The medical journal The Lancet recently published a series of special articles on transgender health that highlight the need to train young physicians and raise awareness to help reduce the stigma that this minority group has been a victim of. The studies involved in the collection reveal that about 25 million people across the world face inequity regarding health care and legal protections.
Transgender people are often victims of discrimination and abuse at their workplace, and even their families exclude them, which leads to high rates of depression and drug abuse. They also have a hard time finding adequate health care for their condition, and that is linked to the fact that they are at almost 50 times greater risk of contracting HIV compared to the rest of the population.
Sam Winter, a co-author of the series and associate professor of Curtin University in Australia, said that discriminatory laws and policies are the cause of many of the challenges the group faces when trying to find health care for their special needs. The United Nations Development Program funded the Lancet’s series of editorials and articles.
“In no other community is the link between rights and health so clearly visible as in the transgender community,” Curtin noted, as reported by NBC News.
There are no excuses. Dr. Reisner, a co-author of the collection of studies, said in a statement that most doctors do not recognize gender diversity in spite of the fact that there is enough information for them to know what to do. She and her colleagues wrote in the paper that extensive research has been conducted to show the unique behavioral, biological, structural, and social factors related to the risks transgender people face when undergoing interventions.
Dr. Reisner acknowledged that progress has been made in recognizing transgender people as diverse human beings rather than a group who has a disorder. He remarked that further work needs to be done to close the substantial gaps that lead them to live their lives as if they were not as important as the rest of the population.
— Transgender Canada (@TGToronto) June 19, 2016
James Parker Sheffield, 36, told NBC News that he faced enormous challenges in seeking the proper healthcare he was supposed to get six years ago when he medically transitioned. Born a female, the Georgia native needed reconstructive chest surgery and hormone replacement therapy, but his process required him to travel more than 40 miles to be treated by a doctor who was specialized in transgender health. What is worst, he had no other option but to seek that care at a clinic for women.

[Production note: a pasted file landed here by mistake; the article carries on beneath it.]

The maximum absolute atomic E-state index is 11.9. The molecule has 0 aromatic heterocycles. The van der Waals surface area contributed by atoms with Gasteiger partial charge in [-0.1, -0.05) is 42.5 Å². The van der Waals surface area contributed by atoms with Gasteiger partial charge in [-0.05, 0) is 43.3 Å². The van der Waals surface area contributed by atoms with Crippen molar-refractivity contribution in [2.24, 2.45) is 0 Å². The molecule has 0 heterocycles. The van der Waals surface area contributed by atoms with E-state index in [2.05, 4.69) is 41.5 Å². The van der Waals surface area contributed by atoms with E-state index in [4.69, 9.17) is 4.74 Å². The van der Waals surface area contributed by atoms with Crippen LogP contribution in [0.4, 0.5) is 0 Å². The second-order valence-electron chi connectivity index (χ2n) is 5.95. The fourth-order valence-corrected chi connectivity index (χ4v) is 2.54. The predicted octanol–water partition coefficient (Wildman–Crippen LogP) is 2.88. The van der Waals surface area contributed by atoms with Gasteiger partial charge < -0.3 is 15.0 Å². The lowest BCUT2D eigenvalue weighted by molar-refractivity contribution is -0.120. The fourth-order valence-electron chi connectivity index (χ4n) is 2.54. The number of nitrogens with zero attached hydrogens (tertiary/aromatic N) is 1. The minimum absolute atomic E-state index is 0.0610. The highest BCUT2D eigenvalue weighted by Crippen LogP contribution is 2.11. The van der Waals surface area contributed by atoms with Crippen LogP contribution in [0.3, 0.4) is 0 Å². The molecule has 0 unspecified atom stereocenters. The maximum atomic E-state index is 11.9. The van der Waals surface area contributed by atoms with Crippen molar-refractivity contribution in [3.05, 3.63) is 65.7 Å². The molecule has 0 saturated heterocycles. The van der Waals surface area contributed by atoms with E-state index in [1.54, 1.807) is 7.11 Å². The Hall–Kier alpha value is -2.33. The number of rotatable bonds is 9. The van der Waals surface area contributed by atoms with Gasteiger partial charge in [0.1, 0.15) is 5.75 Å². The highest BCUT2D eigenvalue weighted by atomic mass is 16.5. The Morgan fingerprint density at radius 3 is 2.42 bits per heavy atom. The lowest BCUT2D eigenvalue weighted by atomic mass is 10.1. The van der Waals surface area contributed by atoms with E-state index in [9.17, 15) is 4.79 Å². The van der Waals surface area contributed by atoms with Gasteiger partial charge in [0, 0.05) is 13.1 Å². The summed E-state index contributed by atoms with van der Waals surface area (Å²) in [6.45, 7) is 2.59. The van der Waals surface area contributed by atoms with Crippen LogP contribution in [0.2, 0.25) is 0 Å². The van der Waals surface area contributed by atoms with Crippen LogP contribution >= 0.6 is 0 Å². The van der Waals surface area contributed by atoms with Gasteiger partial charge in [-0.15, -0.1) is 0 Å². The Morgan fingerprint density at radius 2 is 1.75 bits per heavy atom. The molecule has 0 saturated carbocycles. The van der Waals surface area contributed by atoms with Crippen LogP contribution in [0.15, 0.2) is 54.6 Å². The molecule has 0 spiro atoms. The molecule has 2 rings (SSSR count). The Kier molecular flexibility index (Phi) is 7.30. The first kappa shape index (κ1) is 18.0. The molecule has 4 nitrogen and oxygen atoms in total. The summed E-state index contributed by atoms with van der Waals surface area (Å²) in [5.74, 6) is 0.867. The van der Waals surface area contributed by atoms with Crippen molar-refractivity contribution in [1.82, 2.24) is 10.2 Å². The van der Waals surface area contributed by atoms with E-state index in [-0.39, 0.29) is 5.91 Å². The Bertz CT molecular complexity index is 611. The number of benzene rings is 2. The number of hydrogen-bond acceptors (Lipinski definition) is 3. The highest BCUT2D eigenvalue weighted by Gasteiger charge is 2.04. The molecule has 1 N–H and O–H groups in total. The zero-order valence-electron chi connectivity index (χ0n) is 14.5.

The first step to being able to undergo the medical transition, Sheffield said, is to be lucky enough to afford it. Then patients have to search for a physician that understands the condition of someone who wants to change their gender, and that is willing to help.
Sheffield added that people in suburban or rural areas did not have access to that kind of physicians, which forces people to travel long distances to seek the care they need and that means they have to invest a significant amount of money to pay for transportation and accommodation in addition to the medical costs.
— Abdul Hai Kakar (@haikakar) June 13, 2016
Dr. Beyer noted that young physicians are more welcoming of the idea as they see growing insurance coverage, which leads to the expansion of gender clinics across the country.
For his part, Sheffield, who was finally able to find the right doctor, is currently part of a nonprofit LGBT health organization that focuses on supporting others during their process of seeking adequate healthcare.
“The only way to combat stigma in healthcare is to train young physicians properly,” said Dr. Dana Beyer, a professor at Georgetown and executive director for Gender Rights Maryland, as quoted by NBC News.
He agreed that education is a crucial component of the fight for the rights of transgender people and added doctors should be trained to care for their patients regardless of their gender status.
Source: NBC News